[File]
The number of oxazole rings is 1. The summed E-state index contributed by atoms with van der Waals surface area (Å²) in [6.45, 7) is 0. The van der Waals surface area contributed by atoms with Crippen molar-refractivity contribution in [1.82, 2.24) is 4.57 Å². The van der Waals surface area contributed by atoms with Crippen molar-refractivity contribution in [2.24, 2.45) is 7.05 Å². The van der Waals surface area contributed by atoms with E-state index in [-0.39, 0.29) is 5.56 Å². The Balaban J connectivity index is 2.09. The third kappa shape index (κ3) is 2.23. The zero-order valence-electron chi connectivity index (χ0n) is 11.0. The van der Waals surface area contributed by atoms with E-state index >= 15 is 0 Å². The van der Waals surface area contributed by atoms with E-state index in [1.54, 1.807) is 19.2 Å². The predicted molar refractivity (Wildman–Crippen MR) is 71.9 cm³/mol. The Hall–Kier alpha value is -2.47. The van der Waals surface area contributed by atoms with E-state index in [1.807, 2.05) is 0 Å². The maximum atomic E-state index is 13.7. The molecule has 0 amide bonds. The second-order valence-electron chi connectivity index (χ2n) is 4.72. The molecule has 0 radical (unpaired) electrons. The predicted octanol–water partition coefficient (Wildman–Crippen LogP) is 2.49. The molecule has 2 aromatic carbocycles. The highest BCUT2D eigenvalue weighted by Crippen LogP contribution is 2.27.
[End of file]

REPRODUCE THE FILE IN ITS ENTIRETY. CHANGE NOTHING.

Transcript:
The number of oxazole rings is 1. The summed E-state index contributed by atoms with van der Waals surface area (Å²) in [6.45, 7) is 0. The van der Waals surface area contributed by atoms with Crippen molar-refractivity contribution in [1.82, 2.24) is 4.57 Å². The van der Waals surface area contributed by atoms with Crippen molar-refractivity contribution in [2.24, 2.45) is 7.05 Å². The van der Waals surface area contributed by atoms with E-state index in [-0.39, 0.29) is 5.56 Å². The Balaban J connectivity index is 2.09. The third kappa shape index (κ3) is 2.23. The zero-order valence-electron chi connectivity index (χ0n) is 11.0. The van der Waals surface area contributed by atoms with E-state index >= 15 is 0 Å². The van der Waals surface area contributed by atoms with E-state index in [1.54, 1.807) is 19.2 Å². The predicted molar refractivity (Wildman–Crippen MR) is 71.9 cm³/mol. The Hall–Kier alpha value is -2.47. The van der Waals surface area contributed by atoms with E-state index in [1.807, 2.05) is 0 Å². The maximum atomic E-state index is 13.7. The molecule has 0 amide bonds. The second-order valence-electron chi connectivity index (χ2n) is 4.72. The molecule has 0 radical (unpaired) electrons. The predicted octanol–water partition coefficient (Wildman–Crippen LogP) is 2.49. The molecule has 2 aromatic carbocycles. The highest BCUT2D eigenvalue weighted by Crippen LogP contribution is 2.27.